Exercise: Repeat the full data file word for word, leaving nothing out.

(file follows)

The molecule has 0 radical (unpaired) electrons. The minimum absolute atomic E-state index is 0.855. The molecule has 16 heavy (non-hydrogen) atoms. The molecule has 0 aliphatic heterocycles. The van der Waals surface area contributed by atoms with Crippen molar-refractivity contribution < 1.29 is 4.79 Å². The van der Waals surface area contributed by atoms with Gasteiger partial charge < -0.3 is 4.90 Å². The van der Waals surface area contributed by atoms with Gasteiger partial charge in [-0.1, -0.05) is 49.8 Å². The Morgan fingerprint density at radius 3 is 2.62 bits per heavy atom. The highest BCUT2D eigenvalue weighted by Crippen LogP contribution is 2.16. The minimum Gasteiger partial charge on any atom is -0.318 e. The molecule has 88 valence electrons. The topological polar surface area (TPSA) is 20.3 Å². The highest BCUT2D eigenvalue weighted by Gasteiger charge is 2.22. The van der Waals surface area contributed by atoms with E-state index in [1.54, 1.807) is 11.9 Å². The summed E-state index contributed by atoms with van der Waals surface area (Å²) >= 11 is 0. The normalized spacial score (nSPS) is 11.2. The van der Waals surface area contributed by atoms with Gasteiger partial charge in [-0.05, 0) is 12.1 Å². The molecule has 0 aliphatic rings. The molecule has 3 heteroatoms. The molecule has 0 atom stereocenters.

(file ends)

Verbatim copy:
The molecule has 0 radical (unpaired) electrons. The minimum absolute atomic E-state index is 0.855. The molecule has 16 heavy (non-hydrogen) atoms. The molecule has 0 aliphatic heterocycles. The van der Waals surface area contributed by atoms with Crippen molar-refractivity contribution < 1.29 is 4.79 Å². The van der Waals surface area contributed by atoms with Gasteiger partial charge < -0.3 is 4.90 Å². The van der Waals surface area contributed by atoms with Gasteiger partial charge in [-0.1, -0.05) is 49.8 Å². The Morgan fingerprint density at radius 3 is 2.62 bits per heavy atom. The highest BCUT2D eigenvalue weighted by Crippen LogP contribution is 2.16. The minimum Gasteiger partial charge on any atom is -0.318 e. The molecule has 88 valence electrons. The topological polar surface area (TPSA) is 20.3 Å². The highest BCUT2D eigenvalue weighted by Gasteiger charge is 2.22. The van der Waals surface area contributed by atoms with E-state index in [1.54, 1.807) is 11.9 Å². The summed E-state index contributed by atoms with van der Waals surface area (Å²) >= 11 is 0. The normalized spacial score (nSPS) is 11.2. The van der Waals surface area contributed by atoms with Gasteiger partial charge in [-0.05, 0) is 12.1 Å². The molecule has 0 aliphatic rings. The molecule has 3 heteroatoms. The molecule has 0 atom stereocenters.